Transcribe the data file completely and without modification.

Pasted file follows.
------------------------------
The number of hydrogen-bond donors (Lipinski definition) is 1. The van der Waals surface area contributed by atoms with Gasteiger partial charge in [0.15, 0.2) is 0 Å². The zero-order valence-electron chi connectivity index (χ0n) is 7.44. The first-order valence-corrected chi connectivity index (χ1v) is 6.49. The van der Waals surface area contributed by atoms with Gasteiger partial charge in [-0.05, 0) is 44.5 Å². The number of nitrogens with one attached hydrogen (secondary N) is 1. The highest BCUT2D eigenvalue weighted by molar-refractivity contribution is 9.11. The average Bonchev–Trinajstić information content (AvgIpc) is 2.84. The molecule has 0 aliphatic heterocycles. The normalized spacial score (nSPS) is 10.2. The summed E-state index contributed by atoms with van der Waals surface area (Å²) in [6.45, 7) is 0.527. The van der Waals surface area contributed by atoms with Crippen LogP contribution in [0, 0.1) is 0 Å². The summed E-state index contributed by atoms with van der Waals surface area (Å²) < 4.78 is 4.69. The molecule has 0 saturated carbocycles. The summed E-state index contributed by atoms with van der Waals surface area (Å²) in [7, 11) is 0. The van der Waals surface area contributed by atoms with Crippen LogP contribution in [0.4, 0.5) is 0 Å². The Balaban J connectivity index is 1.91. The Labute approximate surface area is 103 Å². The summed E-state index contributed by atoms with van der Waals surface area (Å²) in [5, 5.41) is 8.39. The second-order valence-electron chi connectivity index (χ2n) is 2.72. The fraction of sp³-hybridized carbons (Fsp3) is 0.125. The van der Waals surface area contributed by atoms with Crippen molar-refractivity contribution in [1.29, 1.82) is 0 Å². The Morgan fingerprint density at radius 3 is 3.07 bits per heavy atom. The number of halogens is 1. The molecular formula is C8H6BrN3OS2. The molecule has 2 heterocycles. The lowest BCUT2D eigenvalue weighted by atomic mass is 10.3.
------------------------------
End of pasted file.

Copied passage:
The number of hydrogen-bond donors (Lipinski definition) is 1. The van der Waals surface area contributed by atoms with Gasteiger partial charge in [0.15, 0.2) is 0 Å². The zero-order valence-electron chi connectivity index (χ0n) is 7.44. The first-order valence-corrected chi connectivity index (χ1v) is 6.49. The van der Waals surface area contributed by atoms with Gasteiger partial charge in [-0.05, 0) is 44.5 Å². The number of nitrogens with one attached hydrogen (secondary N) is 1. The highest BCUT2D eigenvalue weighted by molar-refractivity contribution is 9.11. The average Bonchev–Trinajstić information content (AvgIpc) is 2.84. The molecule has 0 aliphatic heterocycles. The normalized spacial score (nSPS) is 10.2. The summed E-state index contributed by atoms with van der Waals surface area (Å²) in [6.45, 7) is 0.527. The van der Waals surface area contributed by atoms with Crippen LogP contribution in [0, 0.1) is 0 Å². The summed E-state index contributed by atoms with van der Waals surface area (Å²) < 4.78 is 4.69. The molecule has 0 saturated carbocycles. The summed E-state index contributed by atoms with van der Waals surface area (Å²) in [7, 11) is 0. The van der Waals surface area contributed by atoms with Crippen LogP contribution in [0.4, 0.5) is 0 Å². The Balaban J connectivity index is 1.91. The Labute approximate surface area is 103 Å². The summed E-state index contributed by atoms with van der Waals surface area (Å²) in [5, 5.41) is 8.39. The second-order valence-electron chi connectivity index (χ2n) is 2.72. The fraction of sp³-hybridized carbons (Fsp3) is 0.125. The van der Waals surface area contributed by atoms with Crippen molar-refractivity contribution in [1.29, 1.82) is 0 Å². The Morgan fingerprint density at radius 3 is 3.07 bits per heavy atom. The number of halogens is 1. The molecular formula is C8H6BrN3OS2. The molecule has 2 heterocycles. The lowest BCUT2D eigenvalue weighted by atomic mass is 10.3.